I am staying in Portreath and catch the Greyhound Express to St Ives. The ride is wonderful with extensive sea views most of the way. There are only three of us on the bus until we hit the holiday camp at Hayle Towans. After that, it is standing room only.
The tiny bus station at St Ives is perched on a hill and the bus requires careful manoeuvring to get in and out. There is a grand view of St Ives harbour.
I head down and eastwards, away from the harbour and towards the railway station. From here there is a lovely path which takes me past the station and above Porthminster Beach. The weather is overcast but the clouds are high, the sky is bright and the walkway is crowded with holiday makers. It is 11:00 am and the beach is beginning to fill up.
Unfortunately, at the end of Porthminster Beach, the path crosses over the railway line and loses the sea view. I am walking in a green tunnel until a bridge takes the path back over the line, and into Carbis Bay
At very low tide it may be possible to walk on the sand all the way from Carbis Bay to the neighbouring beach of Porth Kidney Sands. I’m not sure if it is or not but, anyway, today the tide is too high. So, on the other side of the bay, I begin to climb the rising path that takes me up and over the headland of Carrack Gladden.
Following the official South West Coast Path, I come around the headland. Ahead, high up on the steep slope above the beach, I can see a jagged line slicing through the greenery.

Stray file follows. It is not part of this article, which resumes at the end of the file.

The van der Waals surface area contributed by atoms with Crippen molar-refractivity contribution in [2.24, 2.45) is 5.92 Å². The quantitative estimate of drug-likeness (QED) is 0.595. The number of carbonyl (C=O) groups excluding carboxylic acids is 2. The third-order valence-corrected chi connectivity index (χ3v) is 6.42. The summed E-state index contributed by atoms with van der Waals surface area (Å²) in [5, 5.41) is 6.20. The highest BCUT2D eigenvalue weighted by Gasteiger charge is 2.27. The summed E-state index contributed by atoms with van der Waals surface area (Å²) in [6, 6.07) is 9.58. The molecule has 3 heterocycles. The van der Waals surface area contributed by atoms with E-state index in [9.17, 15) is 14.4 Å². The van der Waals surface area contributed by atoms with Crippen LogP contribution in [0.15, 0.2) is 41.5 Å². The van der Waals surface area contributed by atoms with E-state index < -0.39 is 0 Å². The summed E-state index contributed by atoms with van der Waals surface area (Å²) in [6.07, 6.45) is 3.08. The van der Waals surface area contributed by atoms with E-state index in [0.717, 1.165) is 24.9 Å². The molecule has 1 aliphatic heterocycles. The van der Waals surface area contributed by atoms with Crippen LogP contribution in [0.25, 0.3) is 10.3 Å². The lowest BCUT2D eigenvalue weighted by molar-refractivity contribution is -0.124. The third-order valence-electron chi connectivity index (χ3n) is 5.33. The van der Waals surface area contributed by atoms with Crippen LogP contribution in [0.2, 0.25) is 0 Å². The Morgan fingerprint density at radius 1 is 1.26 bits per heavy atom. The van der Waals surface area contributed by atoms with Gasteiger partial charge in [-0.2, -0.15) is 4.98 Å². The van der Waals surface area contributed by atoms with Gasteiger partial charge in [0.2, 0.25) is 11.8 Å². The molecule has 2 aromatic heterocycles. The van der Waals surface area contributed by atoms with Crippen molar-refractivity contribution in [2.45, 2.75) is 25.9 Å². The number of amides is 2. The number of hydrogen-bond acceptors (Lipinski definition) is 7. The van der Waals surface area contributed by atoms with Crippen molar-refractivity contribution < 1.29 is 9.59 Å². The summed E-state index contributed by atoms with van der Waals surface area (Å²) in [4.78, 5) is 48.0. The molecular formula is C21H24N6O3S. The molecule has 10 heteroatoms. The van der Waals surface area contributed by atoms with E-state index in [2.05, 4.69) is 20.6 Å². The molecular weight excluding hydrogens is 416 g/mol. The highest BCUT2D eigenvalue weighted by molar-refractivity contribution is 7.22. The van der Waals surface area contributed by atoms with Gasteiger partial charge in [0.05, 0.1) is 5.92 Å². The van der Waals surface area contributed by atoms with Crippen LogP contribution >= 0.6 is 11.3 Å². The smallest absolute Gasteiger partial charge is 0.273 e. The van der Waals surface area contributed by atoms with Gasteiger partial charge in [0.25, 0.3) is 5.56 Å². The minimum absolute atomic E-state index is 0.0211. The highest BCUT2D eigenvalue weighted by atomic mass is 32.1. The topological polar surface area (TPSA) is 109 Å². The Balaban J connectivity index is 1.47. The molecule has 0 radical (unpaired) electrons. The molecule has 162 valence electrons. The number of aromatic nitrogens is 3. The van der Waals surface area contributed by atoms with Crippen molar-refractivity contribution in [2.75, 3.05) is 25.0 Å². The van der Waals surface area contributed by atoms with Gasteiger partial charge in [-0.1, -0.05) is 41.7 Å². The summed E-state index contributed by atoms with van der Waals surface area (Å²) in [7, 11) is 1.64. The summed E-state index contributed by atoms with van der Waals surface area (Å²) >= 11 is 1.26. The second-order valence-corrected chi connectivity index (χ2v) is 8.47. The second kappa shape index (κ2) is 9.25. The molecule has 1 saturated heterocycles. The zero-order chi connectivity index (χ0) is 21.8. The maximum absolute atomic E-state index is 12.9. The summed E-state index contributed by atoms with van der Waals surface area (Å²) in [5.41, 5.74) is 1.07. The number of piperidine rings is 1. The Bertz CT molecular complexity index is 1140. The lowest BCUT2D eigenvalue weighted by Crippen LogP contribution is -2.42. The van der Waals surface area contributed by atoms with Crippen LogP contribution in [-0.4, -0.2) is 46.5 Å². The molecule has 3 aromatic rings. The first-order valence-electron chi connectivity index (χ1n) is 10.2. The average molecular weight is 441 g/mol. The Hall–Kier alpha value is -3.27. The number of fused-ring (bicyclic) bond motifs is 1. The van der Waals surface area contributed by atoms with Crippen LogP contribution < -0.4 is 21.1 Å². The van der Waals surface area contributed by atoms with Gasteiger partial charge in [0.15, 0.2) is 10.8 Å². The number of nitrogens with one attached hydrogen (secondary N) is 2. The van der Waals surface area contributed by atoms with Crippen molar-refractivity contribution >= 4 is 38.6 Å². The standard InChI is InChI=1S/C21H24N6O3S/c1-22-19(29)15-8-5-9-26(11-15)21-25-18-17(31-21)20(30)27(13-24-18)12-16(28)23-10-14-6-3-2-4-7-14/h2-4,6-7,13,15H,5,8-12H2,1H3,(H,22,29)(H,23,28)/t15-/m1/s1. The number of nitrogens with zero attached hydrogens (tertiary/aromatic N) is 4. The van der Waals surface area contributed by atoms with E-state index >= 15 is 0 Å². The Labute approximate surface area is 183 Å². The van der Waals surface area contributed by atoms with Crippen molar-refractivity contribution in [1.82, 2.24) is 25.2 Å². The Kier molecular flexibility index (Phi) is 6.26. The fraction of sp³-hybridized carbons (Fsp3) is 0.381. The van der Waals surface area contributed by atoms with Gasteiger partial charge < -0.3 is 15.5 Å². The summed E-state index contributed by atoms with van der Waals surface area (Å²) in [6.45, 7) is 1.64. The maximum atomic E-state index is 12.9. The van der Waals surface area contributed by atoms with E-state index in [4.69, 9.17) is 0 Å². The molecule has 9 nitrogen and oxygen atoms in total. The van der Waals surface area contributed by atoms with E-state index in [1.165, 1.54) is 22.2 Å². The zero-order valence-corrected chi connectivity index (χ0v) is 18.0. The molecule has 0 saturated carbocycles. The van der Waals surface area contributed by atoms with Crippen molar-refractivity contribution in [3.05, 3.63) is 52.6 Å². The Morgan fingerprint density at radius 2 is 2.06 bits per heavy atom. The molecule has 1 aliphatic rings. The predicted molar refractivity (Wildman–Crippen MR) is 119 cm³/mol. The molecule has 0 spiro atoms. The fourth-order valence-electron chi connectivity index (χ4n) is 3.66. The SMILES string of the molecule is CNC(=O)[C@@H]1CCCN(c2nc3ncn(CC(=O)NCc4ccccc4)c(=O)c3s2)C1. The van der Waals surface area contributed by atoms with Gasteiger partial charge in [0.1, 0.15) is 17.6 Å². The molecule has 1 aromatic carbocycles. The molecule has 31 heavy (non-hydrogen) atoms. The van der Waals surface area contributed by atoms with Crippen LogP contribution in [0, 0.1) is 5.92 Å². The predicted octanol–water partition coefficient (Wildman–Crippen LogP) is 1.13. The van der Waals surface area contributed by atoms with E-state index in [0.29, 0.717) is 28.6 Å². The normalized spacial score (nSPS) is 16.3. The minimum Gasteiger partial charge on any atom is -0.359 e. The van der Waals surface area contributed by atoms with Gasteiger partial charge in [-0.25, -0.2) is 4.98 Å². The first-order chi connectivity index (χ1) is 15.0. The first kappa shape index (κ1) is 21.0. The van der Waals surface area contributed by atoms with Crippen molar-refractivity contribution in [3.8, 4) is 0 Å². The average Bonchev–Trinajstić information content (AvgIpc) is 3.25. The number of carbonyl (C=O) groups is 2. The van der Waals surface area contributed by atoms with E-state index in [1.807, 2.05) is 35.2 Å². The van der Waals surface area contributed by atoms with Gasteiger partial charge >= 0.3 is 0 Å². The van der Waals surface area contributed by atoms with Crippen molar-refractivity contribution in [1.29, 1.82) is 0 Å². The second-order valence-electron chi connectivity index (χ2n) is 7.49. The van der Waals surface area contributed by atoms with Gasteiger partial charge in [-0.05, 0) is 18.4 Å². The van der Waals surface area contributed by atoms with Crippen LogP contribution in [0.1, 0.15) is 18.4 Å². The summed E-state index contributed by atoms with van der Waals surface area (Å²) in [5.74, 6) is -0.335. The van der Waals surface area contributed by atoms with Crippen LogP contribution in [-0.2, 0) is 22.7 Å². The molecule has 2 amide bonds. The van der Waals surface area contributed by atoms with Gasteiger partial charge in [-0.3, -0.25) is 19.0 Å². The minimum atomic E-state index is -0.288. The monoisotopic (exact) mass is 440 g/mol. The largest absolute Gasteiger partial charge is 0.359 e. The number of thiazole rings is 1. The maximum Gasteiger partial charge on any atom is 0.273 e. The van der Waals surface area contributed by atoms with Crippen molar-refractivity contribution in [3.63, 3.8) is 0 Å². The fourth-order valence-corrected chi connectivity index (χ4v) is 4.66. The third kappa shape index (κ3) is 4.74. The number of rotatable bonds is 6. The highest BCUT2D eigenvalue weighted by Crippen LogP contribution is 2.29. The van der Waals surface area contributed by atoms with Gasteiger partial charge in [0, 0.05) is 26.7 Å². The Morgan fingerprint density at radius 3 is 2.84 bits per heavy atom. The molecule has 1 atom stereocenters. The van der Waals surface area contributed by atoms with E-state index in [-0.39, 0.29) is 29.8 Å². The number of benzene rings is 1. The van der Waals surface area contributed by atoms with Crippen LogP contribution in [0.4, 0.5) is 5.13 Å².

Is that really the path?
It must be.
A deeper ledge, just above, indicates where the railway tracks run.
I want to walk on the beach, not high above it, and I’m pleased when I find a path branching off to the left and leading downwards. But this path comes to a dead-end on some rocks above deep waters, where a man and a boy are paddling in a canoe. I am tempted to ask them for a lift across the stretch of water that still separates me from the beach – but that would be cheating. Reluctantly, I turn back.
Following the official path, I reach the section that heads across the slope. It is very narrow and the drop below is precipitous. This walk would be daunting for both the very young or the very old. Passing someone coming the other way is difficult but, luckily, I meet few people.
The view across Porth Kidney Sands is wonderful from this high point. The beach is vast and it rapidly widens in front of my eyes, as the tide goes out.
As soon as I can, I come down off the slope and walk across the beach.